Two bodies have been recovered, and the search continues for the third, after a hot air balloon caught fire and crashed around 8 p.m., Friday evening in Virginia.
While descending, the balloon reportedly came in contact with a live utility line before catching fire, according to Virginia State Police.
Two of the people on board were from the University of Richmond's athletics department.
Ginny Doyle, associate head women's basketball coach, and Natalie Lewis, director of basketball operations, were on the balloon, the university said in a news release. Official identification is pending from the Virginia Medical Examiner's Office.
"As alumnae, classmates, and colleagues - and as invaluable and devoted mentors for our student-athletes - Ginny and Natalie have been beloved members of our community," university President Edward L. Ayers said. "Their leadership and friendship will endure in the lives of so many."
The crash occurred ahead of this weekend's mid-Atlantic Balloon Festival in Doswell, in rural Caroline County about 25 miles north of Richmond. The festival has been canceled, according to the festival website.
This photo provided by Nancy Johnson shows what authorities say is a hot-air balloon that was believed to have caught fire and crashed in Virginia, Friday, May 9, 2014. Virginia State Police received calls of the crash shortly before 8 p.m., police spokeswoman Corinne Geller told a news conference. Geller said a pilot and two passengers were believed to be on board, and that police believe it was the gondola that caught fire. (AP Photo/Nancy Johnson)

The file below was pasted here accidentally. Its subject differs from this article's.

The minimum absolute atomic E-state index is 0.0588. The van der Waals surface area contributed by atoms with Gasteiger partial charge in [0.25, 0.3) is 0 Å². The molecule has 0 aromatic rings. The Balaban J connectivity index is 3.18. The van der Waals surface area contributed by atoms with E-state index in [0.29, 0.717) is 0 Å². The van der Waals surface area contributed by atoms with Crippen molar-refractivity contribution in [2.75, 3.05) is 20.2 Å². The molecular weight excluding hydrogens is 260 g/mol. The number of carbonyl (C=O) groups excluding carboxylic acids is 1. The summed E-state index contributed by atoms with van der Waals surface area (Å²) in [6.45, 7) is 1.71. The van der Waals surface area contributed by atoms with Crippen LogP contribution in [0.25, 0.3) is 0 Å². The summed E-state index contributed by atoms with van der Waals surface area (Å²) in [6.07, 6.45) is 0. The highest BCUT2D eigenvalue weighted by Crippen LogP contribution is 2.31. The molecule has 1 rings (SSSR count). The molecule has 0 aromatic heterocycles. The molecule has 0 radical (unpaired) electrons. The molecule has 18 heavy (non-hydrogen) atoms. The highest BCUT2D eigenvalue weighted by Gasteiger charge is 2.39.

The weather was calm, with winds around 3 to 6 mph around the time of the crash, said AccuWeather.com Senior Meteorologist Alex Sosnowski.
"There were storms in south central Virginia moving eastward, but they were still a significant distance away from the balloon site at the time of the incident," Sosnowski said.
NTSB investigating last night's crash of a hot air balloon in Doswell, VA.— NTSB (@NTSB) May 10, 2014
As a large storm rolls out of the Midwest, the Northeast and mid-Atlantic are facing snow, ice and travel disruptions to start March.
Snow and ice is kicking off March across the Northeast and mid-Atlantic as yet another winter storm moves into the area.
The beginning of March marks the start of meteorological spring in the Northern Hemisphere, but this does not signal the end of winter weather in the United States.
Yet another winter storm will take aim at the Northeast and Midwest this week with widespread ice and flooding concerns.
Residents in Spokane, Washington, recently caught sight of the unique phenomenon known as "hole punch" clouds that cause a gaping hole in the otherwise cloudy sky.
The week kicked off with a heavy snow expanding across areas of the Four Corners states before striking the South with snow and ice, causing treacherous travel from Shreveport, Louisiana, to Memphis, Tennessee.